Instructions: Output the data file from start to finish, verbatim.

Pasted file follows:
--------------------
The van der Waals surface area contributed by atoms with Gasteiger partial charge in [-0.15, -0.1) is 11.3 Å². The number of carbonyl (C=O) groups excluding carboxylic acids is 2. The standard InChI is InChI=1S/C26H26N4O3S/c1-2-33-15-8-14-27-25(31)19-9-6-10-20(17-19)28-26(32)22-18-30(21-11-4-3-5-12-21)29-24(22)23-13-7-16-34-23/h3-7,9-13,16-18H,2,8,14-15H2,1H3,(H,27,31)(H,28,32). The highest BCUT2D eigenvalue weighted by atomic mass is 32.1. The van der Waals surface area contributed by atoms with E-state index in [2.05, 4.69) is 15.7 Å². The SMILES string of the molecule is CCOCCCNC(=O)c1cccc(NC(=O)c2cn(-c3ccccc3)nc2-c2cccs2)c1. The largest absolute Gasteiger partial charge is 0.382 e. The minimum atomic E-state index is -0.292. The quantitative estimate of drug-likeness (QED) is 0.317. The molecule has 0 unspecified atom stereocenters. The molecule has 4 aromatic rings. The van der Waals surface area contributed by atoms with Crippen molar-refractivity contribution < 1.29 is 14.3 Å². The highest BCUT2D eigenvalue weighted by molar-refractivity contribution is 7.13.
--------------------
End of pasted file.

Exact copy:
The van der Waals surface area contributed by atoms with Gasteiger partial charge in [-0.15, -0.1) is 11.3 Å². The number of carbonyl (C=O) groups excluding carboxylic acids is 2. The standard InChI is InChI=1S/C26H26N4O3S/c1-2-33-15-8-14-27-25(31)19-9-6-10-20(17-19)28-26(32)22-18-30(21-11-4-3-5-12-21)29-24(22)23-13-7-16-34-23/h3-7,9-13,16-18H,2,8,14-15H2,1H3,(H,27,31)(H,28,32). The highest BCUT2D eigenvalue weighted by atomic mass is 32.1. The van der Waals surface area contributed by atoms with E-state index in [2.05, 4.69) is 15.7 Å². The SMILES string of the molecule is CCOCCCNC(=O)c1cccc(NC(=O)c2cn(-c3ccccc3)nc2-c2cccs2)c1. The largest absolute Gasteiger partial charge is 0.382 e. The minimum atomic E-state index is -0.292. The quantitative estimate of drug-likeness (QED) is 0.317. The molecule has 0 unspecified atom stereocenters. The molecule has 4 aromatic rings. The van der Waals surface area contributed by atoms with Crippen molar-refractivity contribution < 1.29 is 14.3 Å². The highest BCUT2D eigenvalue weighted by molar-refractivity contribution is 7.13.